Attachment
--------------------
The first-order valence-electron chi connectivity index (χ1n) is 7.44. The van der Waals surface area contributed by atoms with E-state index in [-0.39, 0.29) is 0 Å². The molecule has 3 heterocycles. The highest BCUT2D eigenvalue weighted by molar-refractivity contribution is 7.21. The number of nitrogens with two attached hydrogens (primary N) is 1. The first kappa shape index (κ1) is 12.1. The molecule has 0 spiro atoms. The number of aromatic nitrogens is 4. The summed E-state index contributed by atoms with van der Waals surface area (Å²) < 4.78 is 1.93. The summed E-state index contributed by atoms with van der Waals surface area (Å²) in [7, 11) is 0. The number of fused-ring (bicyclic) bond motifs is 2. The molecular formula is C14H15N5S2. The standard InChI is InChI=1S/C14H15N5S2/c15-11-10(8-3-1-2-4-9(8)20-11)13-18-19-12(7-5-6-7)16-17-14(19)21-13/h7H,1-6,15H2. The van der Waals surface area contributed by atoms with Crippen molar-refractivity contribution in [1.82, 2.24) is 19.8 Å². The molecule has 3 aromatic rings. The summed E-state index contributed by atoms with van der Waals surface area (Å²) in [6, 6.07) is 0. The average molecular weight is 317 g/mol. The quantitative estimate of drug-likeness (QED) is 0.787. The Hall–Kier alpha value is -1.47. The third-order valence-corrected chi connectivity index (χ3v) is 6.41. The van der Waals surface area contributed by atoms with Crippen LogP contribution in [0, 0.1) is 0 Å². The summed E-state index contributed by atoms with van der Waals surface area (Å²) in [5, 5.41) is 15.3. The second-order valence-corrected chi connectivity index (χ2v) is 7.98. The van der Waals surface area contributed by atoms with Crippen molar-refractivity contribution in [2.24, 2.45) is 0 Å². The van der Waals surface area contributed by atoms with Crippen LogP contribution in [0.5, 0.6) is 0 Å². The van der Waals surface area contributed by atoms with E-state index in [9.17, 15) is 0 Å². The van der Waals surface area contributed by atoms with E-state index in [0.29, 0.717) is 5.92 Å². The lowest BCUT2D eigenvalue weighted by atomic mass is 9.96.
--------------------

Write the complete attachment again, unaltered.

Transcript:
The first-order valence-electron chi connectivity index (χ1n) is 7.44. The van der Waals surface area contributed by atoms with E-state index in [-0.39, 0.29) is 0 Å². The molecule has 3 heterocycles. The highest BCUT2D eigenvalue weighted by molar-refractivity contribution is 7.21. The number of nitrogens with two attached hydrogens (primary N) is 1. The first kappa shape index (κ1) is 12.1. The molecule has 0 spiro atoms. The number of aromatic nitrogens is 4. The summed E-state index contributed by atoms with van der Waals surface area (Å²) < 4.78 is 1.93. The summed E-state index contributed by atoms with van der Waals surface area (Å²) in [7, 11) is 0. The number of fused-ring (bicyclic) bond motifs is 2. The molecular formula is C14H15N5S2. The standard InChI is InChI=1S/C14H15N5S2/c15-11-10(8-3-1-2-4-9(8)20-11)13-18-19-12(7-5-6-7)16-17-14(19)21-13/h7H,1-6,15H2. The van der Waals surface area contributed by atoms with Crippen molar-refractivity contribution in [1.82, 2.24) is 19.8 Å². The molecule has 3 aromatic rings. The summed E-state index contributed by atoms with van der Waals surface area (Å²) in [6, 6.07) is 0. The average molecular weight is 317 g/mol. The quantitative estimate of drug-likeness (QED) is 0.787. The Hall–Kier alpha value is -1.47. The third-order valence-corrected chi connectivity index (χ3v) is 6.41. The van der Waals surface area contributed by atoms with Crippen LogP contribution in [0, 0.1) is 0 Å². The summed E-state index contributed by atoms with van der Waals surface area (Å²) in [5, 5.41) is 15.3. The second-order valence-corrected chi connectivity index (χ2v) is 7.98. The van der Waals surface area contributed by atoms with Crippen molar-refractivity contribution in [2.24, 2.45) is 0 Å². The van der Waals surface area contributed by atoms with Crippen LogP contribution in [0.5, 0.6) is 0 Å². The van der Waals surface area contributed by atoms with E-state index in [9.17, 15) is 0 Å². The van der Waals surface area contributed by atoms with E-state index in [0.29, 0.717) is 5.92 Å². The lowest BCUT2D eigenvalue weighted by atomic mass is 9.96.